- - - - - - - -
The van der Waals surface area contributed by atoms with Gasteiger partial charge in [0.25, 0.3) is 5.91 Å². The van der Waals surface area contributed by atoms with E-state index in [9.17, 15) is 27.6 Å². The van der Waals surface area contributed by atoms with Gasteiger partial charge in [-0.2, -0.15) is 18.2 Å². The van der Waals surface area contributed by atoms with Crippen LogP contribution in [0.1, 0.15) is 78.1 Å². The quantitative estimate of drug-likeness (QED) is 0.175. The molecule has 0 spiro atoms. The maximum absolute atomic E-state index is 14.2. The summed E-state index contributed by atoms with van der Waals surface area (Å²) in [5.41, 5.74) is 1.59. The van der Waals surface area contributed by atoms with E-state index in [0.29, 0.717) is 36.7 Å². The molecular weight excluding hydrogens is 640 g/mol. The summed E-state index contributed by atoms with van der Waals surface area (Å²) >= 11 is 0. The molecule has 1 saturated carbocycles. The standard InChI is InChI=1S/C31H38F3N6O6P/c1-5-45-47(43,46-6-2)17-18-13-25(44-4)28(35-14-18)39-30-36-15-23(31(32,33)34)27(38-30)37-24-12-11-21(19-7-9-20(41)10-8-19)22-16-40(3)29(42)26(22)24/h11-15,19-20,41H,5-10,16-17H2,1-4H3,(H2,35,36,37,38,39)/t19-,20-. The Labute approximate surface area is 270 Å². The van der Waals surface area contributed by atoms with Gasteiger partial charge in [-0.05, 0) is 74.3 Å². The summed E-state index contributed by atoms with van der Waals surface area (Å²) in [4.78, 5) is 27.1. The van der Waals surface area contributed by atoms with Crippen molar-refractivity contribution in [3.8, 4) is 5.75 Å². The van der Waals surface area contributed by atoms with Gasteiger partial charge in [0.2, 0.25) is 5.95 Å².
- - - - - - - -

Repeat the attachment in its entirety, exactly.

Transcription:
The van der Waals surface area contributed by atoms with Gasteiger partial charge in [0.25, 0.3) is 5.91 Å². The van der Waals surface area contributed by atoms with E-state index in [9.17, 15) is 27.6 Å². The van der Waals surface area contributed by atoms with Gasteiger partial charge in [-0.2, -0.15) is 18.2 Å². The van der Waals surface area contributed by atoms with Crippen LogP contribution in [0.1, 0.15) is 78.1 Å². The quantitative estimate of drug-likeness (QED) is 0.175. The molecule has 0 spiro atoms. The maximum absolute atomic E-state index is 14.2. The summed E-state index contributed by atoms with van der Waals surface area (Å²) in [5.41, 5.74) is 1.59. The van der Waals surface area contributed by atoms with E-state index in [0.29, 0.717) is 36.7 Å². The molecular weight excluding hydrogens is 640 g/mol. The summed E-state index contributed by atoms with van der Waals surface area (Å²) >= 11 is 0. The molecule has 1 saturated carbocycles. The standard InChI is InChI=1S/C31H38F3N6O6P/c1-5-45-47(43,46-6-2)17-18-13-25(44-4)28(35-14-18)39-30-36-15-23(31(32,33)34)27(38-30)37-24-12-11-21(19-7-9-20(41)10-8-19)22-16-40(3)29(42)26(22)24/h11-15,19-20,41H,5-10,16-17H2,1-4H3,(H2,35,36,37,38,39)/t19-,20-. The Labute approximate surface area is 270 Å². The van der Waals surface area contributed by atoms with Gasteiger partial charge in [-0.05, 0) is 74.3 Å². The summed E-state index contributed by atoms with van der Waals surface area (Å²) in [4.78, 5) is 27.1. The van der Waals surface area contributed by atoms with Crippen molar-refractivity contribution in [3.8, 4) is 5.75 Å². The van der Waals surface area contributed by atoms with Gasteiger partial charge in [0.2, 0.25) is 5.95 Å².